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Title: Exploring fructan utilisation by members of the human intestinal microbiota
Authors: Shapiro, Sarah Annette
Issue Date: 2015
Publisher: Newcastle University
Abstract: The human gut microbiota contributes to host health and wellbeing in numerous ways, including through polysaccharide fermentation and the production of beneficial short chain fatty acids. Microbiota accessible carbohydrates (MACs) pass through the early digestive tract intact to nourish the microbiota. Fructans are plant derived fructose polymers found in the diet which act as MACs and elevate short chain fatty acid production. Two linkage types are known between fructose units within fructans, β2-1 and β2-6; homopolymers of these are inulin and levan respectively. Fructan structures containing both β2-1 and β2-6 linkages are common within the human diet, but the role of these as MACs have not been studied. Fructan, particularly inulin and fructooligosaccharides (FOS) have been used as prebiotics to selectively support beneficial members of the microbiota. Despite widespread use of inulin as a prebiotic there is a paucity of data regarding the mechanisms employed by the microbiota to recognise, import and degrade this glycan. In this thesis, several plant derived fructan extracts were visualised using high performance anion exchange chromatography and thin layer chromatography to confirm these contained non-linear structures. We show that these non-linear structures may support both inulin- and levan- utilising Bacteroides species, despite previously identified mutually exclusivity for one of the two homopolymers. Two key inulin using species were chosen as models to probe inulin utilisation within the microbiota; the Gram negative Bacteroides ovatus, and the Gram positive Bifidobacterium adolescentis. B. ovatus is a prominent member of the healthy human microbiota, and contains a large number of polysaccharide utilisation loci within the genome, each tightly regulated and specific for a selected glycan. Here we show that B. ovatus encodes an inulin utilisation system which includes an endo-acting surface located glycoside hydrolase family 91 enzyme comprised of two gene products (BACOVA_04502 and BACOVA_04503). This enzyme has an appended Carbohydrate Binding Module (CBM) which recognises inulin. SusC/Dhomologue pairs are carbohydrate binding and import proteins commonly found within the Bacteroidetes phylum. The structure of a SusD-homologue, BACOVA_04504 was solved and we demonstrate that this protein recognises sucrose terminated FOS and inulin, an unusual specificity which likely assists in the rapid import of desirable short chain FOS though a SusChomologue. High molecular weight inulin is imported through a SusC-homologue for periplasmic degradation by a glycoside hydrolase family 32 enzyme (GH32). A waste sugar, di-fructose anhydride (DFA), is produced by this system from inulin and released into the intestinal environment; we demonstrate that DFA is produced from inulin by faecal microbiota from three healthy humans and that DFA is not subsequently broken down. B. adolescentis is able to rapidly utilise inulin polysaccharide, an unusual phenotype amongst Bifidobacterium, which generally utilise only short chain FOS, Indeed it has been shown that B. adolescentis is supported well during prebiotic treatment. We demonstrate that B. adolescentis contains an additional locus compared with other Bifidobacterium species and that this locus is responsible for inulin utilisation. The locus includes an inulin recognising extracellular solute binding protein which undergoes a significant conformational change upon ligand recognition which we show through structural studies. The locus contains a LacIhomologue which is able to recognise fructan through the periplasmic binding domain, likely to up-regulate the system; and inulin is finally processed internally by a GH32. We explore the niches occupied by each species in the intestine, and predict that B. ovatus “shares” glycan with other microbiota, including members of the bifidobacterium genus. Our data enable deeper understanding of how fructans interact with the intestinal microbiota, potentially underpinning research into novel and personalised prebiotic therapies.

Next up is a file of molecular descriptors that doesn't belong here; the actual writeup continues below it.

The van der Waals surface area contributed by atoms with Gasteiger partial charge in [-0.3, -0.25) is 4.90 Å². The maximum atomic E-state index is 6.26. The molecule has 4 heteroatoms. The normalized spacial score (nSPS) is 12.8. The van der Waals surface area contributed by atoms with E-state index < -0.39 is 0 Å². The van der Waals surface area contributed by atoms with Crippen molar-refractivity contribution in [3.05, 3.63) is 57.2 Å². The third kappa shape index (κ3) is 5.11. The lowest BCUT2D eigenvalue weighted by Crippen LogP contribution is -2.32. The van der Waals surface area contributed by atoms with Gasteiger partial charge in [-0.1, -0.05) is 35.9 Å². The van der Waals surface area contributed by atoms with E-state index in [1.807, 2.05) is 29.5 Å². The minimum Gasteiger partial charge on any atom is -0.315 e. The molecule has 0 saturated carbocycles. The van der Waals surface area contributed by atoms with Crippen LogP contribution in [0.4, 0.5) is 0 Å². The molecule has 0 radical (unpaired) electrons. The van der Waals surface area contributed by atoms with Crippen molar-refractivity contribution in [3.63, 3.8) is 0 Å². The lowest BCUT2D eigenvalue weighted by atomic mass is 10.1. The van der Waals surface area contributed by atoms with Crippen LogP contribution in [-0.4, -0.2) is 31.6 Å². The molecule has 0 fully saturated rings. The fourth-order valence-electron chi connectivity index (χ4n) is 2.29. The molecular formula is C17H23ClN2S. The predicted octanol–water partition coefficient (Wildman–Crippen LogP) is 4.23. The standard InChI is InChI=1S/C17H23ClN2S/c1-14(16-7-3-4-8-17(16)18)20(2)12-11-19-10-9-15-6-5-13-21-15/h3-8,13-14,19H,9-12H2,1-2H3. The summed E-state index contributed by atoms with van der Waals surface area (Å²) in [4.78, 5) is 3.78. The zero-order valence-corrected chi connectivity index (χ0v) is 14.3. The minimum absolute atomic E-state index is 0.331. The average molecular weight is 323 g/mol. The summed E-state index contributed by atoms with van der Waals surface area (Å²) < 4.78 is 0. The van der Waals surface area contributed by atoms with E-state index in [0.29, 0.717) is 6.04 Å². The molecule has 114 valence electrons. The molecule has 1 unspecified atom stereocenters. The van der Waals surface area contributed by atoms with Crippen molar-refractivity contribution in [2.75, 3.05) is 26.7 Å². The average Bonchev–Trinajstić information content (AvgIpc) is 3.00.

Description: PhD Thesis
Appears in Collections:Institute for Cell and Molecular Biosciences

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